Academic journal article Demographic Research

Living Arrangements, Intergenerational Support Types and Older Adult Loneliness in Eastern and Western Europe

Academic journal article Demographic Research

Living Arrangements, Intergenerational Support Types and Older Adult Loneliness in Eastern and Western Europe

Article excerpt



Previous research has shown that living arrangements (independent households of those living alone or as a couple, versus coresident households encompassing adult children) are important determinants of older adults' loneliness. However, little is known about intergenerational support exchanges in these living arrangements and their associations with loneliness.


Our aim is to contribute to the knowledge on associations between living arrangements and loneliness, by taking into account and differentiating intergenerational support types.


Using data from the Generations and Gender Surveys of three countries in Eastern Europe and two countries in Western Europe, Latent Class Analyses was applied to develop intergenerational support types for (a) co-residing respondents in Eastern Europe, (b) respondents in independent households in Eastern Europe, and (c) respondents in independent households in Western Europe, respectively. Six types resulted, distinguishing patterns of upward support, downward support and get-togethers. Subsequently, we used linear regression analyses to examine differences in loneliness by region, living arrangements and intergenerational support type.


Findings show higher levels of loneliness in Eastern than in Western Europe. Older adults living alone are most lonely, older adults living with a partner are least lonely. Coresidence provides protection, but not to the same degree as a partner. In both co-resident and independent households there is a greater likelihood of being involved in support given to adult children than in support received from adult children. In both East and West European countries, older adults who are primarily on the receiving side are most lonely.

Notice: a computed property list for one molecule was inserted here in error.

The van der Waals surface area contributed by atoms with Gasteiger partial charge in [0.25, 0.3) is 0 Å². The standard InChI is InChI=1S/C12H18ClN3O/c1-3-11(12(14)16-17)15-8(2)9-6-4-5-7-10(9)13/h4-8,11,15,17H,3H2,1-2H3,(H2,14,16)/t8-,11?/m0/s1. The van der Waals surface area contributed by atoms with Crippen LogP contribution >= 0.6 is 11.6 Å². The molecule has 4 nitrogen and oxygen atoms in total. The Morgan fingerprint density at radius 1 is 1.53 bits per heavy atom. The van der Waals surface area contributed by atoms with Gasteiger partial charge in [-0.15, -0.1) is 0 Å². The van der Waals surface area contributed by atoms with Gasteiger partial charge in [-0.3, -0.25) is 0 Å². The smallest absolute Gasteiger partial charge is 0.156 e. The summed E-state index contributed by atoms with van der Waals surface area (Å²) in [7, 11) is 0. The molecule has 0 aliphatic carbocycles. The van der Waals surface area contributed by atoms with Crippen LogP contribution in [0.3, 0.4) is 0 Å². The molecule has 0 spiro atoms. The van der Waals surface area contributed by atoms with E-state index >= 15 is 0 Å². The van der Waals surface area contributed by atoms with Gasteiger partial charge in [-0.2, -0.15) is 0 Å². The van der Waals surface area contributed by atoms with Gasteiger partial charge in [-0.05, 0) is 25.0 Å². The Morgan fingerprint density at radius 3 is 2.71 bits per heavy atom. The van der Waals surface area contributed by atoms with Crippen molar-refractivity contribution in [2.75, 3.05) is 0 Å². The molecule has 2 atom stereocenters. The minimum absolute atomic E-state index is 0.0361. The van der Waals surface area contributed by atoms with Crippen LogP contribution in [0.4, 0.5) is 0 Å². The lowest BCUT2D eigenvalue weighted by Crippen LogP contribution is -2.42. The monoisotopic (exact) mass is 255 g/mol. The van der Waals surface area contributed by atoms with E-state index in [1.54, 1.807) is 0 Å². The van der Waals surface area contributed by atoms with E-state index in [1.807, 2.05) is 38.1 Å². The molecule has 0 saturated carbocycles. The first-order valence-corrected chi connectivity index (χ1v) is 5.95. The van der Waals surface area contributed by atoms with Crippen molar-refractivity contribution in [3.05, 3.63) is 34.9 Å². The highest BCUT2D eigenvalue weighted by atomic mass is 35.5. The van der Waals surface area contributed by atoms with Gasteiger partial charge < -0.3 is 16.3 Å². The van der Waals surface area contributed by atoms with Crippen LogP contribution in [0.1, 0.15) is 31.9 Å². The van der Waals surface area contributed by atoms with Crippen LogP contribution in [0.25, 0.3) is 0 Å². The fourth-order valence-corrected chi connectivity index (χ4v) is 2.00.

A better explanation of older adult loneliness is obtained if the direction of supportive exchanges with adult children is considered than if only living arrangements are considered.

1. Introduction

The classic volume on old age by Rosow (1967), and his observation that the most significant problems of older adults are intrinsically social, forms the starting point of the present paper. What factors contribute to older adults' integration in society? People are socially integrated when their lives are tied to the lives of others, a process that is strongly shaped by work, family, and neighborhood roles. At work, people interact with colleagues, clients and others. Over the years, shared conversations and experiences contribute to a sense of belongingness in the work setting as well as the society at large (Hagestad and Uhlenberg 2006). Marriage tends to provide feelings of emotional connectedness (De Jong Gierveld et al. 2009; Waite and Gallagher 2000), but differently so for men and women (Dykstra and De Jong Gierveld 2004). As Chodorow (1978) has argued, men tend to rely on their spouses for support, whereas women are socialized to have more complex affective needs in which an exclusive relationship with a spouse is not enough. Children serve as bridges to new social circles for their parents through involvements at daycare, school, clubs, sports, and the local community (Dykstra 2006; Furstenberg 2005).

In this paper we focus on social integration as a subjective experience. More specifically, we address feeling not socially integrated; that is, feeling lonely. Perlman and Peplau (1981: 38) define loneliness as "the unpleasant experience that occurs when a person's network of social relations is deficient in some important way, either quantitatively or qualitatively." Loneliness needs to be differentiated from social isolation. The latter is an objective situation and refers to the absence of relationships with other people (Cornwell and Waite 2009). Loneliness is a subjective and negative experience, the outcome of the evaluation of the match between the quantity and quality of existing relationships and one's relationship desires or standards. …

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